The Amazing Spider-Man

I came to know The Amazing Spider-Man like many in my age cohort did, through the kids’ educational show The Electric Company. In segments on this Spidey battled delightfully absurd villains while staying mute. The show was about teaching reading skills; Spidey’s dialogue was sentences written in word balloons superimposed on the action. In keeping with the show’s tone the villains would be things like an ambulatory chunk of the Shea Stadium wall. Who beat Spidey, soundly. I’ve liked comic books, but somehow never got the bug to collect any normal books like Spider-Man or Superman or anything like that. (But I was the guy to collect the Marvel New Universe line, which, trust me, is a very funny sad thing of me to do.) So that formed my main impression of Spider-Man: a genial sort of superhero who nevertheless can’t outwit a wall.

(Yes yes yes the Wall was a little more complicated than a piece of baseball park wall just do we really need to argue this one? I put up a link to a YouTube copy of the sketch that I’m sure is perfectly legitimate.)

Spider-Man, having stopped a car from crashing full-speed into a wall, fails to notice a cracked brick coming loose. It THONNKs him on the head, which *that* he notices.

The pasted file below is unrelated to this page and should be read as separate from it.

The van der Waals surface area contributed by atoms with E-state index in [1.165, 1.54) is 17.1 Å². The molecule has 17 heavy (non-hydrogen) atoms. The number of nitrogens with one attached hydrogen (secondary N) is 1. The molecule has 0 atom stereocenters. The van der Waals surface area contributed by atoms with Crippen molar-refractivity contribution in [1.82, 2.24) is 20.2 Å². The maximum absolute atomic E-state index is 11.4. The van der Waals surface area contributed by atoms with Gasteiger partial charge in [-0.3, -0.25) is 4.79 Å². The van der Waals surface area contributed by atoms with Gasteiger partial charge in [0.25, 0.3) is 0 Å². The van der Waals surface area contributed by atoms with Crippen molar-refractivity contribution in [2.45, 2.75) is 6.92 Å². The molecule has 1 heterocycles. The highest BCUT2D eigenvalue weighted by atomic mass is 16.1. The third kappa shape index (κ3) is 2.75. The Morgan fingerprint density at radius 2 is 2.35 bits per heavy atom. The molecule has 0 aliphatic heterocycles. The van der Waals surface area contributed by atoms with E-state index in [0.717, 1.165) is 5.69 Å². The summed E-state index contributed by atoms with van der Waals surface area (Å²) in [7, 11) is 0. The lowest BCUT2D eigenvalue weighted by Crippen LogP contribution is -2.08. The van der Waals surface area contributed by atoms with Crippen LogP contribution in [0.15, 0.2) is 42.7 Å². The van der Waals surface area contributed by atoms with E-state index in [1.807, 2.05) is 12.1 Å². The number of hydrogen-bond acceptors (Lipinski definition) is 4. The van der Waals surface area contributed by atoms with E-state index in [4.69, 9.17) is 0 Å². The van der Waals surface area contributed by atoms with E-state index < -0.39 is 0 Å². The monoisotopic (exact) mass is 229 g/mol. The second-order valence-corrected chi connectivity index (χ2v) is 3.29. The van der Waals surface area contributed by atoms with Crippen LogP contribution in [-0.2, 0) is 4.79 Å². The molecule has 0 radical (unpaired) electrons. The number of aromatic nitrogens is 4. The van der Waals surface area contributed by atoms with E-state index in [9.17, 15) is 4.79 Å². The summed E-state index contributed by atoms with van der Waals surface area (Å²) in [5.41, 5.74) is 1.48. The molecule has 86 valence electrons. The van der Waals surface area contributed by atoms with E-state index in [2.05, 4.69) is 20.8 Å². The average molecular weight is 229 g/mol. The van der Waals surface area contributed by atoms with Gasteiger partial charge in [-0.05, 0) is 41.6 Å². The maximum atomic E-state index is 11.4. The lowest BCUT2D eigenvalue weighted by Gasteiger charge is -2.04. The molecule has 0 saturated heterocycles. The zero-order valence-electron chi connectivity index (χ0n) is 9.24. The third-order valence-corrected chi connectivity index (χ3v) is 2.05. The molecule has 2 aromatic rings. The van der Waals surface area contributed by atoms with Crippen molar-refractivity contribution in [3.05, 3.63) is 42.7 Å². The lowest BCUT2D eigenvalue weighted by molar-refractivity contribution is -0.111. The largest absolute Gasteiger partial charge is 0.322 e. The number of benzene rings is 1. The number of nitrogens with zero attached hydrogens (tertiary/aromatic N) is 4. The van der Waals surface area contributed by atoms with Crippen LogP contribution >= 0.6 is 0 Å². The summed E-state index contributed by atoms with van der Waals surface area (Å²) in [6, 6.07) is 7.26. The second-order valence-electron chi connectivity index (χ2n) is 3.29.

Stan Lee, Larry Lieber, and Alex Saviuk’s Amazing Spider-Man for the 14th of March, 2007. One of the iconic moments in modern online comic strip snark-reading. Far, far, far from the only time Peter Parker would get clobbered in the head by stuff.

The newspaper Amazing Spider-Man comic strip started the 3rd of January, 1977. It’s credited to Stan Lee for the writing, with the daily strips pencilled by Larry Lieber and inked by Alex Saviuk. The Sunday strips are pencilled by Alex Saviuk and inked by Joe Sinnott, a division of labor that I trust makes sense to someone. The strip is its own little side continuity. It’s separate from, but influenced by, the mainstream Marvel universe. The result is some strange stuff because, even over the course of four decades, they haven’t had a lot of time to have stuff happen. Last year saw Spider-Man meeting Doctor Strange and the current Ant-Man for the first time. I don’t regularly follow Marvel Comics. But I imagine in them Spider-Man and Doctor Strange and Ant-Man spend so much time hanging out with each other they’re a bit sick of the company.